“Women in SET are marginalized by lab coat, hard hat, and geek workplace cultures that are often exclusionary and predatory.”
Reports at the time claimed that a stunning 63 percent of these women had experienced sexual harassment within these workplaces. They did not feel safe and they really felt that the industries were run by men, for men. That’s why they stopped working in them, not because they lacked the interest or the abilities to do so.
You can see how this type of macho culture can be very problematic. The modern workplace is supposed to be inclusive for everyone, but it is clear that some industries do not extend the same invitation to all workers. That’s something that needs to change moving forward.
Have you experienced sexual harassment at work? If you have, make sure you know exactly what legal steps you can take.
Can you get fired for talking about pay?
You want to know how much a co-worker makes, and you come right out and ask them. They tell you, but they warn you to keep it quiet because the company has a policy saying you can never discuss such things with your co-workers. If you get caught, you’ll get fired.
This strikes you as rather problematic on a number of levels. For one thing, why are they keeping it a secret? What are they trying to hide? It makes you question their motivation.
On top of that, you can’t imagine that you could get fired for talking about pay rates with your co-workers. Could you? That just doesn’t sound like the type of freedom you’ve come to expect in the United States.
You’re right. It is generally illegal for companies to ban these conversations or to fire workers who talk about pay with other workers. You have a right to have those conversations. While you can’t force someone else to tell you how much they earn, you can ask without fear of being fired.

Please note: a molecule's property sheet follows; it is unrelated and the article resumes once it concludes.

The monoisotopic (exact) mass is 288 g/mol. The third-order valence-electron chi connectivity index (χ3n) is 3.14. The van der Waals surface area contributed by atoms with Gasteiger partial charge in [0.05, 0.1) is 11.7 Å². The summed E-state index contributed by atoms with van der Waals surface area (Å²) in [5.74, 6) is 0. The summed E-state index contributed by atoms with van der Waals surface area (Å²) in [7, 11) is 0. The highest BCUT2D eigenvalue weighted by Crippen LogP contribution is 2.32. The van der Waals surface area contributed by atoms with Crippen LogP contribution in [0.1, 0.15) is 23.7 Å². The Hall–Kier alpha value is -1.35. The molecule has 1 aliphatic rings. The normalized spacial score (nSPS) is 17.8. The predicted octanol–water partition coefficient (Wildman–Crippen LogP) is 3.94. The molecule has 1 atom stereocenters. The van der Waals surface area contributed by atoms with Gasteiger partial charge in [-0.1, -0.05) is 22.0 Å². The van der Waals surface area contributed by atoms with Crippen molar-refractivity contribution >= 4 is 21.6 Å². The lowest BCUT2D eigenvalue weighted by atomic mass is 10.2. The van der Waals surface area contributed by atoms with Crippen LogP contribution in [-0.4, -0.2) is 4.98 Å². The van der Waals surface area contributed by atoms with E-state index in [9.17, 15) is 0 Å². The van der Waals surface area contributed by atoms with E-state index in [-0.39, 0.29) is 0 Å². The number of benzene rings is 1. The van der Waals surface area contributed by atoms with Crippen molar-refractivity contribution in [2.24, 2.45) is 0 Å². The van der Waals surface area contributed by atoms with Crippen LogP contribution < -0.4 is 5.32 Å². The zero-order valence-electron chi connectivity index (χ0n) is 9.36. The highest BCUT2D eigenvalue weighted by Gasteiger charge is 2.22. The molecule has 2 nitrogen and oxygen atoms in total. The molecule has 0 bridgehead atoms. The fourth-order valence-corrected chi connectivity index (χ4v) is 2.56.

Why would companies want to keep it a secret? It may be so that they can avoid allegations of discrimination. For instance, if a man and a woman do the same job and have the same education and experience, but the man makes more money, is that gender-based discrimination? The same could be said for varying pay based on age, race, religion and many other such factors.
If you do get fired for talking about pay, or if your company has such a policy on the books, you need to know all of your legal options.
Are you facing workplace discrimination because of your cancer?
A cancer diagnosis can turn a person’s world upside down. However, many people can and do continue to work while they’re battling the disease. Often, work can help provide a sense of normalcy and something to focus on besides their condition. Most people need to continue working at the very least to help deal with medical bills, as over 66.5% of all bankruptcies are tied to medical issues (read more at https://www.gofundme.com/c/blog/medical-bankruptcy). A stable salary is the bare minimum required by most people.
How much your cancer impacts your work depends on what you do for a living as well as your course of treatment. You may need some time off for chemotherapy, for example, and if you have surgery. That’s why it’s often necessary to inform your employer about your diagnosis and to be prepared to tell them what scheduling and other accommodations you may need.
Many people hesitate to disclose their condition in the workplace because they fear being discriminated against or even terminated. That’s why it’s essential to understand what constitutes discrimination and what your rights are. Discriminatory actions can include;
- Receiving a demotion without an adequate explanation
- Being denied a promotion you deserve